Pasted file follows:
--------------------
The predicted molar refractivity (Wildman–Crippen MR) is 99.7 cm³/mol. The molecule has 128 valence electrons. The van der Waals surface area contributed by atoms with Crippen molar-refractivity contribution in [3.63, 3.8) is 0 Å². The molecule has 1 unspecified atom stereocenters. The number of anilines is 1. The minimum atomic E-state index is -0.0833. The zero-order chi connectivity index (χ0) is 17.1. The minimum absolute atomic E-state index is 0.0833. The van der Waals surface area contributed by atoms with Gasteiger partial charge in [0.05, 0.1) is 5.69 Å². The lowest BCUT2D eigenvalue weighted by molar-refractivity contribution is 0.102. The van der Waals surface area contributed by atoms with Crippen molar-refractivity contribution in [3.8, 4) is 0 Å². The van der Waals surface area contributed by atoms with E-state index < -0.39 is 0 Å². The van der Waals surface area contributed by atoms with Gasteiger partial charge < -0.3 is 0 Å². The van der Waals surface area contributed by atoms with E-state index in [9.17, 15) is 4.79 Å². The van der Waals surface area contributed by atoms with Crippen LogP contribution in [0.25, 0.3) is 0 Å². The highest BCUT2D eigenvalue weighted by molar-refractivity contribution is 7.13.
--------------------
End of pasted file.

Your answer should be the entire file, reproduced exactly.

The predicted molar refractivity (Wildman–Crippen MR) is 99.7 cm³/mol. The molecule has 128 valence electrons. The van der Waals surface area contributed by atoms with Crippen molar-refractivity contribution in [3.63, 3.8) is 0 Å². The molecule has 1 unspecified atom stereocenters. The number of anilines is 1. The minimum atomic E-state index is -0.0833. The zero-order chi connectivity index (χ0) is 17.1. The minimum absolute atomic E-state index is 0.0833. The van der Waals surface area contributed by atoms with Gasteiger partial charge in [0.05, 0.1) is 5.69 Å². The lowest BCUT2D eigenvalue weighted by molar-refractivity contribution is 0.102. The van der Waals surface area contributed by atoms with Crippen molar-refractivity contribution in [3.8, 4) is 0 Å². The van der Waals surface area contributed by atoms with E-state index < -0.39 is 0 Å². The van der Waals surface area contributed by atoms with Gasteiger partial charge < -0.3 is 0 Å². The van der Waals surface area contributed by atoms with E-state index in [9.17, 15) is 4.79 Å². The van der Waals surface area contributed by atoms with Crippen LogP contribution in [0.25, 0.3) is 0 Å². The highest BCUT2D eigenvalue weighted by molar-refractivity contribution is 7.13.